By Paul Goble
Both the Russian and Kazakhstan governments agree that the way in which the border between their two countries was marked after the 2013 agreement about it was incorrect and that border posts, put up in the intervening time, need to be shifted from a few meters to a few kilometers into land that Kazakhs had come to view as theirs.
Russian officials have now begun that process, and at least some Kazakhs in the area over the past ten days have come to view their actions as both illegal and threatening. Adding fuel to the fire, several Kazakh nationalists have posted stories on line that there have been violent conflicts between Russian border guards and local Kazakhs.
The Kazakhstan government has denounced these postings as “fake news” and said that no such violent clashes happened, and Kazakh commentators have suggested that the stories are the work of nationalists who want to inflame anti-Russian feelings (politnavigator.net/kto-provociruet-prigranichnyjj-konflikt-mezhdu-kazakhstanom-i-rossiejj.html).
But if the stories about actual clashes are not true, they do reflect a real and perhaps growing problem: many Kazakhs living along the Russian border are angry about Russian moves that they believe are taking away from them land that they are convinced belongs to them and that their own government is complicit in this.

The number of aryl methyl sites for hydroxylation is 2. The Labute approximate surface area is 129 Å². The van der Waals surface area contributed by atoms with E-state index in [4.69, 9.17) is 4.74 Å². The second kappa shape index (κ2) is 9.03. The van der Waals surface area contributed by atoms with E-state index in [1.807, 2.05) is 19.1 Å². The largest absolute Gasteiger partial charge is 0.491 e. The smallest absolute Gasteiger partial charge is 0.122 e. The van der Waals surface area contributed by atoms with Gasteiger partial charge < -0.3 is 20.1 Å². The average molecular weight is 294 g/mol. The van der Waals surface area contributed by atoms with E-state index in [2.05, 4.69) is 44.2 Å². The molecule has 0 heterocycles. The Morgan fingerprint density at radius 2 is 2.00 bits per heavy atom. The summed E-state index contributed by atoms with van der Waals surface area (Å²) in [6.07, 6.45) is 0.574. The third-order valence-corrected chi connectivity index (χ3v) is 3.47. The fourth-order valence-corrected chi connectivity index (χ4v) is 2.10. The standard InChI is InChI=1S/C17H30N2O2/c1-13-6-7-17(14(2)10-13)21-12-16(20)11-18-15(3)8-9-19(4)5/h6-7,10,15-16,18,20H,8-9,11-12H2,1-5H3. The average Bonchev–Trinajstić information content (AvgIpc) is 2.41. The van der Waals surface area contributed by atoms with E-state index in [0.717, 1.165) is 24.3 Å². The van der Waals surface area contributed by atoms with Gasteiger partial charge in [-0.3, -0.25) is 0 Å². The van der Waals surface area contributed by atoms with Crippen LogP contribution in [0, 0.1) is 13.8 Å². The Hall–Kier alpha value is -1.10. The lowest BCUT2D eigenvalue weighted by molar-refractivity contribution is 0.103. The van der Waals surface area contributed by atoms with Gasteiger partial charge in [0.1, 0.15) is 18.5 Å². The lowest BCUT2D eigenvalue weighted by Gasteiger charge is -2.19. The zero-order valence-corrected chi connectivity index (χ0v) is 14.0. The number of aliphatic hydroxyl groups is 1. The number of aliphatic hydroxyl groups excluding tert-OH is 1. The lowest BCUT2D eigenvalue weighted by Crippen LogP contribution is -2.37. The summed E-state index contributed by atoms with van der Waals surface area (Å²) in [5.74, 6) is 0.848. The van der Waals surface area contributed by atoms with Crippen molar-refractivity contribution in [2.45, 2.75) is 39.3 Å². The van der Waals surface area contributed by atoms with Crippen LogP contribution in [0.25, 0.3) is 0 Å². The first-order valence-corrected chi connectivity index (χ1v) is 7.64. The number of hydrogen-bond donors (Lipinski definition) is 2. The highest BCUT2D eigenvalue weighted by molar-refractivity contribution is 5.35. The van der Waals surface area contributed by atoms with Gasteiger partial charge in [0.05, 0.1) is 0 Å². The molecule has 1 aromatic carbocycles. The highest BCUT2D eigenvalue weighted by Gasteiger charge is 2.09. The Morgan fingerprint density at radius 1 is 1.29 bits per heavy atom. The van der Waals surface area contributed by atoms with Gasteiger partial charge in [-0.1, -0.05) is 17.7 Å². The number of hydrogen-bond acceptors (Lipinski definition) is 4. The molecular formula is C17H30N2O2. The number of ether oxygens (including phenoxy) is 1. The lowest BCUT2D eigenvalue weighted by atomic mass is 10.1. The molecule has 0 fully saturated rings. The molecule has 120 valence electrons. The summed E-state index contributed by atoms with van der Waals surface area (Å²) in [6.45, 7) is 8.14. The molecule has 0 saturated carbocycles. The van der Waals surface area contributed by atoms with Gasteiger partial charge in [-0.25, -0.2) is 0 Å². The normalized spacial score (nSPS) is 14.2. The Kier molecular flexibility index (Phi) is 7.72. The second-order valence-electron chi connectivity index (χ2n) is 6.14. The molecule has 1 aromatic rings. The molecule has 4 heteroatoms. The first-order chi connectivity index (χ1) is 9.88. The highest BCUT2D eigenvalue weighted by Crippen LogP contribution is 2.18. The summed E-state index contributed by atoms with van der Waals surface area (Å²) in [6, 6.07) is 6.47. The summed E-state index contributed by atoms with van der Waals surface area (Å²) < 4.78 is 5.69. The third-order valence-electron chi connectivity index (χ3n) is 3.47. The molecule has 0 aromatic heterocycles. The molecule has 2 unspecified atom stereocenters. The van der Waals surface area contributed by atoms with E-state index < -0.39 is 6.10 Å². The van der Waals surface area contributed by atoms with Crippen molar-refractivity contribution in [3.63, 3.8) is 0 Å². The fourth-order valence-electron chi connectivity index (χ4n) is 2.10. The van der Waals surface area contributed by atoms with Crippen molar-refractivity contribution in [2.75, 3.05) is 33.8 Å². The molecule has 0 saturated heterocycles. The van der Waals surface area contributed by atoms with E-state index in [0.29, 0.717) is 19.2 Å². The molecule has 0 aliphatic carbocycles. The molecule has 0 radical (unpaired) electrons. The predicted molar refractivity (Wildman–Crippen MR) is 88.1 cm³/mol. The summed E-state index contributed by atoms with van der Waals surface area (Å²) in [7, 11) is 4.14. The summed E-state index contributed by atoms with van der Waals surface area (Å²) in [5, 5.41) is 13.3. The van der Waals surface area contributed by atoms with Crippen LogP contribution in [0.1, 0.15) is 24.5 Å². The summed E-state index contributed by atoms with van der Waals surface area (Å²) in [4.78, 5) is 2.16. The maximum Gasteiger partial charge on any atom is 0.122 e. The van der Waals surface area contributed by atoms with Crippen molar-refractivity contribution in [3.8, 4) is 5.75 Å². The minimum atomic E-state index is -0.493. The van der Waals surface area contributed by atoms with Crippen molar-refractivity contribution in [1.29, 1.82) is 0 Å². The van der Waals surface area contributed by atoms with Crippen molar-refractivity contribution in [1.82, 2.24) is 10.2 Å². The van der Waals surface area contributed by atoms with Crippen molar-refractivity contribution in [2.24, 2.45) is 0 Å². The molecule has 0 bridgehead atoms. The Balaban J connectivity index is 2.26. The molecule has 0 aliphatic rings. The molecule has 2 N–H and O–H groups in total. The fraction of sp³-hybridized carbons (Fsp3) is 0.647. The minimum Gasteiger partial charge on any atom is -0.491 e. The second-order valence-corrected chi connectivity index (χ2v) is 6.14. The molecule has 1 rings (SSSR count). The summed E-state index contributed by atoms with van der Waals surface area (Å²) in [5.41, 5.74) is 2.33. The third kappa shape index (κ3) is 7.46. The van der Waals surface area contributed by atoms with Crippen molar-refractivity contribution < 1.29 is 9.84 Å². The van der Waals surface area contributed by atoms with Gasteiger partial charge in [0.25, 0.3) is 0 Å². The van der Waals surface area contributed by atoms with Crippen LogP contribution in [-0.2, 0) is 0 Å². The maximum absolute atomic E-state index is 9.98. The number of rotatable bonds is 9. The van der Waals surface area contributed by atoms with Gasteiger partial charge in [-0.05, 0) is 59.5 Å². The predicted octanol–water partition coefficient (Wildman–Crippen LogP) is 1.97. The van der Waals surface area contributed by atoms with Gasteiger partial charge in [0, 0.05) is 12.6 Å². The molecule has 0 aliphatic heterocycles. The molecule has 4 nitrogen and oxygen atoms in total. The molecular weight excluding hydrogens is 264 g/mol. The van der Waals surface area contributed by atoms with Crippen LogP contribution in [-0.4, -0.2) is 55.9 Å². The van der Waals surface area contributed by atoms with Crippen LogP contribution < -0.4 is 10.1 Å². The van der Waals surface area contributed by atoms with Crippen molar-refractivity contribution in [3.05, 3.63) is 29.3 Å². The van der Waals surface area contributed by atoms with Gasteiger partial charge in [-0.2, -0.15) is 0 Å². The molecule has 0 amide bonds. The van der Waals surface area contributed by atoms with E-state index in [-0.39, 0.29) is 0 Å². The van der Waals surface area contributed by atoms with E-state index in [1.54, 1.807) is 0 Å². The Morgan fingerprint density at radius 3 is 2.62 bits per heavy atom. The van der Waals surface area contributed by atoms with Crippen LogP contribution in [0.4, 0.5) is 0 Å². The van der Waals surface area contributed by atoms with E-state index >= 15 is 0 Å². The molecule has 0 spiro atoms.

According to Kazakh journalist and labor leader Aynur Kurmanov, the implementation of the May 2013 border accord was not handled correctly and the border was marked in such a way that in some places it was 10 to 70 meters inside of what the two sides had recognized as Russian territory.
That came on the heels of the January 2005 border demarcation accord when officials had recognized that the border in some places was as much as 1.8 kilometers inside of Russia. Stories circulating then and now suggested that some in the Kazakh capital had made concessions to provoke anti-Russian feelings.
Delimiting and demarcating the Kazakh-Russian border has not been easy, and each time adjustments have been made, that process has sparked suspicions and anger against Russian and also against the Kazakh government, Kurmanov says. And it is true that at least a few Kazakh nationalists claim areas well beyond the border as properly Kazakh.
That reflects the historical fact that earlier, at the dawn of Soviet times, they were part of Kazakhstan, but then they were transferred from Kazakh SSR to RSFSR control. (On this and other such transfers, see this author’s article, “Can Republic Borders Be Changed?” RFE/RL Report on the USSR, September 28, 1990, windowoneurasia2.blogspot.com/2020/10/kazakhstan-has-no-official-claims.html.)
Kurmanov argues that the entire issue now is being created because Kazakh nationalists believe that playing on anti-Russian attitudes works to their benefit and he notes that they did not raise similar objections to border adjustments when Kazakhstan conceded land to China between 1996 and 2003.